How NNPC Forces Marketers To Sell Petrol At Cheaper Rate – Baru
Maikanti Kachalla Baru, Group Managing Director of the Nigerian National Petroleum Corporation (NNPC), in this interview with Daily Trust on the sidelines of the 7th OPEC International Seminar in Vienna, Austria, revealed strategies by this administration to avoid another fuel scarcity in the country.
You seem to have successfully ended fuel scarcity in Nigeria and assured Nigerians that such things will not happen again under your watch. What are the strategies you’re putting in place?
I must start by thanking President Muhammadu Buhari for understanding the environment and for his commitment to see that petroleum products are supplied at the right price to every Nigerian. His feeling is that Nigerians need not pay for petrol above the N145/litre fixed price. Of course we made it quite clear to him that the products, since we are relying on importation, landing prices are much higher than the N145/l but he said that NNPC would be supported in ensuring that the product is sold at N145/l and he made the facilities available for us to make sure that is done.
As you know, the issues arrowed from two fronts; one, the oil marketers speculating that there is going to be an increase in the price of petrol in line with export parity and that would have raised the prices, so they started hoarding – not distributing the products they have. We have to bring in a lot more products and push it into the market.
The second aspect is that because they are not participating in importation, we have to make up the volume. So for the 15 million litres per day they used to import, that is about 30 percent of the total requirements had to be augmented into the system. So in the early part of 2018 – around middle of January – we had a reserve as low as 14-day supply sufficiency and that is when the president stepped in and gave us the facility to enable us bring in more product.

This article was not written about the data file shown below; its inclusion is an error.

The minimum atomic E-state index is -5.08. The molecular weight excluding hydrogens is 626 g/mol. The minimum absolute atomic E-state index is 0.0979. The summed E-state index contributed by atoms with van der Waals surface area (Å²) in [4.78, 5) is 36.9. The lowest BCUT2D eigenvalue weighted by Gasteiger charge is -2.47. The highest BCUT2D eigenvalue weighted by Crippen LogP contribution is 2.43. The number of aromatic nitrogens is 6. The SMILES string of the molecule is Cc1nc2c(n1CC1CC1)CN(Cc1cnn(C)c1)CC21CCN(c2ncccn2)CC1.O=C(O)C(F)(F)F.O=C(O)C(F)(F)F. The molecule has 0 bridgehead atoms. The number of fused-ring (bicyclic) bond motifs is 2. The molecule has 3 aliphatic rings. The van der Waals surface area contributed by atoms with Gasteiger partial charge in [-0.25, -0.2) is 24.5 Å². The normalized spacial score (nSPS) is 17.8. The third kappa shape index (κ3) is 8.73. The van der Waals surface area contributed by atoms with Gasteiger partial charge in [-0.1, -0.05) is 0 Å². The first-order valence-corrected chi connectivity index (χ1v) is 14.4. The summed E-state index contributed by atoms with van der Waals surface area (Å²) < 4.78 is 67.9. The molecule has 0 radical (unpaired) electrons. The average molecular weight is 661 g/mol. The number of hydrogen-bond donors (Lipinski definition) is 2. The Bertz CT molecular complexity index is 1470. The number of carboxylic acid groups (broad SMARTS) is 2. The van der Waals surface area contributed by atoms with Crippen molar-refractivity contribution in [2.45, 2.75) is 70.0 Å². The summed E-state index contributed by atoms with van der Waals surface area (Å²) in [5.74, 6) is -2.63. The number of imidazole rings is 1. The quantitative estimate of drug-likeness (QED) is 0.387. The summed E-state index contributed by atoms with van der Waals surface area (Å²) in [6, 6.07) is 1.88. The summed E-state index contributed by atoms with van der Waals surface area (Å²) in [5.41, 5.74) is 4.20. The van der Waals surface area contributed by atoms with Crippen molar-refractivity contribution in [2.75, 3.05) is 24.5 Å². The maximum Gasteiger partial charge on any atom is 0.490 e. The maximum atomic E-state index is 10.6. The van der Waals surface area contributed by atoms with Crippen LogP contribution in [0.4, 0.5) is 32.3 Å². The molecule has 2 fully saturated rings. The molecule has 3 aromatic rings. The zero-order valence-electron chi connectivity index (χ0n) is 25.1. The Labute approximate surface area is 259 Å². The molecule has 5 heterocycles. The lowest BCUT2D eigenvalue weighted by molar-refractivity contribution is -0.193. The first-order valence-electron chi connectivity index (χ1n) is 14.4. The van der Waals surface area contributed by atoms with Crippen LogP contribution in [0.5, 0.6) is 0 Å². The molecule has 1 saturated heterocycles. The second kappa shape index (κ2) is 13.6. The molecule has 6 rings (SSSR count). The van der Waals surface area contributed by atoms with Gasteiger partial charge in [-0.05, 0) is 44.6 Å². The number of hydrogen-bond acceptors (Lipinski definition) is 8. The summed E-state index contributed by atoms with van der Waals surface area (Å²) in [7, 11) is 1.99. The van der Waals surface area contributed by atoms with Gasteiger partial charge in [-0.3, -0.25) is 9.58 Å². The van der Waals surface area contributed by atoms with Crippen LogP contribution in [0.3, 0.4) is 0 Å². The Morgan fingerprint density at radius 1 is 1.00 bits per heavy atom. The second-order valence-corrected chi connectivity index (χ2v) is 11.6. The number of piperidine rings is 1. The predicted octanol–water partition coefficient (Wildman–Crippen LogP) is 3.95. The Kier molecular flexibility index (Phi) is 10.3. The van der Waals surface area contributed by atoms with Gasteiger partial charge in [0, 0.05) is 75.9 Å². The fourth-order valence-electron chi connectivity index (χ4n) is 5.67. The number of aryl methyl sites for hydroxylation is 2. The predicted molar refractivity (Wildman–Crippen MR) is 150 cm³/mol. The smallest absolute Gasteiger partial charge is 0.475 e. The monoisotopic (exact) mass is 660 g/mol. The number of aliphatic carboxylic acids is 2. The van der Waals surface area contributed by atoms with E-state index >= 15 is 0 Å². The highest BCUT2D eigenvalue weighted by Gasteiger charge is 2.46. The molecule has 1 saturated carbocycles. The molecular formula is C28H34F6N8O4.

As I am talking to you now, we have some 50 million litres a day supply or 35-day supply sufficiency. The basic thing is, we look at what the demand is and also at what is being taken and then make sure that we have sufficient product that will supply the demand. We built the models, fine-tuned them and continuously monitor the markets. As I speak to you I know exactly what we are trucking out on daily basis from various depots and as such we know how much we are to bring in.
We take the consumption or the truck-out on daily basis and we average that over a period; we do this on a 30-day average and we know what our truck-out average is and on that basis we ensure that we plan and have at least 30-day sufficiency. These are some of the strategies. Of course, I don’t need to go into details.
What about the issue of marketers hoarding products at their farm tanks. Has it been resolved?
Yes, it has been resolved to some extent, because by the time we flooded the market with products, the hoarding was no longer attractive to them and if their plan was to wait for product scarcity or price increase, we have told them Mr. President has said clearly that there is going to be no price increase. So they brought out the product. I could remember when the product supply was at its peak, two months ago, some of them started bring out the product and selling at subsidised rate, at about N140 a litre. They are paying the cost of financing from the banks and they needed to pay the banks.
What is your vision for a newer and better NNPC?
The vision I have for the NNPC is for it to be able to play in the market. What I mean by that is to run purely on commercial terms and as much as possible if it is going to give any service to the government or to the citizens, it should give it as professionally as possible. Also, to ensure that it gets its independence and run as any profit-oriented organization. That is my vision.
What legacy would you like to leave?
The legacy I want to leave behind is to have an NNPC that has all the structures in place, with the right people that can go into the world, operate and compete across all the value-chain in our upstream, downstream and midstream operations.